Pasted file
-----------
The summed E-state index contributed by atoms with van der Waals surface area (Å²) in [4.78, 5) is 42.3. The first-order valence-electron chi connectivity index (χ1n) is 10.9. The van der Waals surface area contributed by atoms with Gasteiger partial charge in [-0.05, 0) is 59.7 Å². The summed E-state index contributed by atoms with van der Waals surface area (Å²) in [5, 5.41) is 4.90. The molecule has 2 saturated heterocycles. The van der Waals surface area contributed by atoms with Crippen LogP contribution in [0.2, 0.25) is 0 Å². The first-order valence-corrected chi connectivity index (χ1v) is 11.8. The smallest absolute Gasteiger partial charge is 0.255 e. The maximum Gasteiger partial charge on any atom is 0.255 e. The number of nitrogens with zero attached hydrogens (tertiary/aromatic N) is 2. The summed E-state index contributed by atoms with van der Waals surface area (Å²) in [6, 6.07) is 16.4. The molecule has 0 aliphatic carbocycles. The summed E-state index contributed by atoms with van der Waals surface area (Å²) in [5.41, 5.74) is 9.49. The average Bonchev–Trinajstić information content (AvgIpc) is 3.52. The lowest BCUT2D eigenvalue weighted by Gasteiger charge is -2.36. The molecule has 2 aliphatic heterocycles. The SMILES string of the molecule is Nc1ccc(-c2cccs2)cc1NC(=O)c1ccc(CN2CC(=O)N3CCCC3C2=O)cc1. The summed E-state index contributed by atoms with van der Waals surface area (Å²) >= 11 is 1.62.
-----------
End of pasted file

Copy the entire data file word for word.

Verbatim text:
The summed E-state index contributed by atoms with van der Waals surface area (Å²) in [4.78, 5) is 42.3. The first-order valence-electron chi connectivity index (χ1n) is 10.9. The van der Waals surface area contributed by atoms with Gasteiger partial charge in [-0.05, 0) is 59.7 Å². The summed E-state index contributed by atoms with van der Waals surface area (Å²) in [5, 5.41) is 4.90. The molecule has 2 saturated heterocycles. The van der Waals surface area contributed by atoms with Crippen LogP contribution in [0.2, 0.25) is 0 Å². The first-order valence-corrected chi connectivity index (χ1v) is 11.8. The smallest absolute Gasteiger partial charge is 0.255 e. The maximum Gasteiger partial charge on any atom is 0.255 e. The number of nitrogens with zero attached hydrogens (tertiary/aromatic N) is 2. The summed E-state index contributed by atoms with van der Waals surface area (Å²) in [6, 6.07) is 16.4. The molecule has 0 aliphatic carbocycles. The summed E-state index contributed by atoms with van der Waals surface area (Å²) in [5.41, 5.74) is 9.49. The average Bonchev–Trinajstić information content (AvgIpc) is 3.52. The lowest BCUT2D eigenvalue weighted by Gasteiger charge is -2.36. The molecule has 2 aliphatic heterocycles. The SMILES string of the molecule is Nc1ccc(-c2cccs2)cc1NC(=O)c1ccc(CN2CC(=O)N3CCCC3C2=O)cc1. The summed E-state index contributed by atoms with van der Waals surface area (Å²) >= 11 is 1.62.